Help Me, Laptop: Hard Drive or SSD?
Choosing between large cars and fast cars can be tricky, but similar questions regarding laptop storage can be easier to answer.
So when forum user ally99 came to us with an AMD-based-laptop face-off, we instantly saw a crucial difference between their options:
Hi, What laptop specs are better for watching movies, browsing websites, The Sims 3 and 4, Minecraft and maybe a couple other little games:
2.5/2.9 GHz Dual Core AMD A6-9220, 256GB SSD, 8GB DRR4 RAM and UMA AMD Radeon R4 graphics or
3/3.6GHz AMD Dual-Core A9-9420, 1TB 5400 RPM hard drive, 8GB DRR4 RAM and AMD R5 integrated graphics?
Well, ally, we're happy you chose us as your ally in laptop speculation. For your gaming needs, those titles you listed seem modest enough in processor demands so that the integrated graphics in each laptop should be enough, as should their AMD processors.
That brings this debate squarely down to the choice between a spacious 1TB 5400rpm hard drive versus a 256GB SSD. We recommend the SSD-based model over the hard-drive model because it will give you speedier and more-reliable storage memory. Applications will load faster, and the drive will live longer.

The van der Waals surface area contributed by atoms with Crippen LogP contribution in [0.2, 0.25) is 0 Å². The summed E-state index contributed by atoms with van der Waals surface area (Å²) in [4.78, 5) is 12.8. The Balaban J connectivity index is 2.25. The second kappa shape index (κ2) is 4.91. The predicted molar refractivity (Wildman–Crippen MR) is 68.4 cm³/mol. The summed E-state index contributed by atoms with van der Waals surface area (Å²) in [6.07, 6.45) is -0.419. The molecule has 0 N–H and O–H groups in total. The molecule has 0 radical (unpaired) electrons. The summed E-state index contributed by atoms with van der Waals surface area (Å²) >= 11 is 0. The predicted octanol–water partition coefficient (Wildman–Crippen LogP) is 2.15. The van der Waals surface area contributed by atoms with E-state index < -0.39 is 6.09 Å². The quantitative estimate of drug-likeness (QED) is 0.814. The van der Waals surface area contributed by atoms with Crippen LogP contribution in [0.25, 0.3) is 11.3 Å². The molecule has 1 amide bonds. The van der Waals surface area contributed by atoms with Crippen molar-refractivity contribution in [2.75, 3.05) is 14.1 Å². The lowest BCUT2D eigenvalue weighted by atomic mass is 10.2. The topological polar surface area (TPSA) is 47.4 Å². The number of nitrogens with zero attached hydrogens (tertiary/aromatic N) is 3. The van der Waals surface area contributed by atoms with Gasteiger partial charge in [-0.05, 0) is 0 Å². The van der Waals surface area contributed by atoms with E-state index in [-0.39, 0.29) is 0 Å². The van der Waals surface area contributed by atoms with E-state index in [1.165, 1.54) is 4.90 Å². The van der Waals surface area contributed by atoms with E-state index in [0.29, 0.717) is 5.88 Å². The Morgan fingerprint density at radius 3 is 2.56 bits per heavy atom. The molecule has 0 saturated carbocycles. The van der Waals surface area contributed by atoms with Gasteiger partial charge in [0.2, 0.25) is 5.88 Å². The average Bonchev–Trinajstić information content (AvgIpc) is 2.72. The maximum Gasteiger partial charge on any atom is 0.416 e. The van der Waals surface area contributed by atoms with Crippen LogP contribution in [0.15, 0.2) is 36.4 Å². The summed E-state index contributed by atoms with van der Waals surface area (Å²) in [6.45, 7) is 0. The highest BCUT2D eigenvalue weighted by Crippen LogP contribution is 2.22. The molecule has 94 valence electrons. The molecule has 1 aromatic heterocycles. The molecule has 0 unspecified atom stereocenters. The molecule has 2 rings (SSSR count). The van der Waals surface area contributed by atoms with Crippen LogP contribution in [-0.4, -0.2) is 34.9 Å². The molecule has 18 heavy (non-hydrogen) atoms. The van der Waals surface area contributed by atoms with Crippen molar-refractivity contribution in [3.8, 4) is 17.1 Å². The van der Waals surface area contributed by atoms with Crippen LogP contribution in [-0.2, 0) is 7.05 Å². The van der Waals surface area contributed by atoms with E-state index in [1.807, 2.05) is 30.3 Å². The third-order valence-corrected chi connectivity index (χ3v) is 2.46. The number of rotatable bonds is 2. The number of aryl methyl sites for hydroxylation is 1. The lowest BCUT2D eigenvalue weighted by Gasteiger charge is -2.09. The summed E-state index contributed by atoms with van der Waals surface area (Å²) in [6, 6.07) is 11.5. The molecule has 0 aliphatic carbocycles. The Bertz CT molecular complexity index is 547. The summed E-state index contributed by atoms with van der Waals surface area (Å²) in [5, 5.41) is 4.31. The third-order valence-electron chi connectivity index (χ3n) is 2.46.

But for anyone else trying to make such a question, there are other questions to ask. What kind of SSD is this? If it's an eMMC SSD (commonly found in lower-end notebooks), then you might be better off with the moving-parts drive, as eMMC drives are frustratingly slower than all other SSDs.
If you just plan to stream movies from Netflix, Hulu or Amazon, you're better off with the SSD. But if you're looking to amass a collection of movie files, then the 1TB drive is probably better.